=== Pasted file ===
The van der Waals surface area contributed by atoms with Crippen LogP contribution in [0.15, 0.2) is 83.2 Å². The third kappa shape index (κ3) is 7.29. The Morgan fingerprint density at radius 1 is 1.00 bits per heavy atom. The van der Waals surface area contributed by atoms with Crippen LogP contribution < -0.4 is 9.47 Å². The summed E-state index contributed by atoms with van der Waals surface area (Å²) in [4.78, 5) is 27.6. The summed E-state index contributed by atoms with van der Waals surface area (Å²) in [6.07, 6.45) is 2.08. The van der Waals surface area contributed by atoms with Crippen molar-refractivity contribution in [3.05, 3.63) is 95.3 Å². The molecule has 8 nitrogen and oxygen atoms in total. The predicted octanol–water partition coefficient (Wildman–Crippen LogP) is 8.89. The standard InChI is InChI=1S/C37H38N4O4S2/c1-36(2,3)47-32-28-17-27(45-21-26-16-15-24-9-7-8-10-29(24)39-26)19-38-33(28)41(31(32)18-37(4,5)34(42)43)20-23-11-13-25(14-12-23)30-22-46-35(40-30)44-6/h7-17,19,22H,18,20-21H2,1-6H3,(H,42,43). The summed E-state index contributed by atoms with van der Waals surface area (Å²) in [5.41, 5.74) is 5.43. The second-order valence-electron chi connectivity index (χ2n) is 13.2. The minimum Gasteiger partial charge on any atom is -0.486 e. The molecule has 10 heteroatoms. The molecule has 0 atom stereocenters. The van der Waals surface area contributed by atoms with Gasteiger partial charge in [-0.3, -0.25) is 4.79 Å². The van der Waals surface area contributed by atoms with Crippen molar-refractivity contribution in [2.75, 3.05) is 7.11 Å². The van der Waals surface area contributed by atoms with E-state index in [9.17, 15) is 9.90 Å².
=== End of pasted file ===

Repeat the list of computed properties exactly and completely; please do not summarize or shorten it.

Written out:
The van der Waals surface area contributed by atoms with Crippen LogP contribution in [0.15, 0.2) is 83.2 Å². The third kappa shape index (κ3) is 7.29. The Morgan fingerprint density at radius 1 is 1.00 bits per heavy atom. The van der Waals surface area contributed by atoms with Crippen LogP contribution < -0.4 is 9.47 Å². The summed E-state index contributed by atoms with van der Waals surface area (Å²) in [4.78, 5) is 27.6. The summed E-state index contributed by atoms with van der Waals surface area (Å²) in [6.07, 6.45) is 2.08. The van der Waals surface area contributed by atoms with Crippen molar-refractivity contribution in [3.05, 3.63) is 95.3 Å². The molecule has 8 nitrogen and oxygen atoms in total. The predicted octanol–water partition coefficient (Wildman–Crippen LogP) is 8.89. The standard InChI is InChI=1S/C37H38N4O4S2/c1-36(2,3)47-32-28-17-27(45-21-26-16-15-24-9-7-8-10-29(24)39-26)19-38-33(28)41(31(32)18-37(4,5)34(42)43)20-23-11-13-25(14-12-23)30-22-46-35(40-30)44-6/h7-17,19,22H,18,20-21H2,1-6H3,(H,42,43). The summed E-state index contributed by atoms with van der Waals surface area (Å²) in [5.41, 5.74) is 5.43. The second-order valence-electron chi connectivity index (χ2n) is 13.2. The minimum Gasteiger partial charge on any atom is -0.486 e. The molecule has 10 heteroatoms. The molecule has 0 atom stereocenters. The van der Waals surface area contributed by atoms with Gasteiger partial charge in [-0.3, -0.25) is 4.79 Å². The van der Waals surface area contributed by atoms with Crippen molar-refractivity contribution in [2.75, 3.05) is 7.11 Å². The van der Waals surface area contributed by atoms with E-state index in [9.17, 15) is 9.90 Å².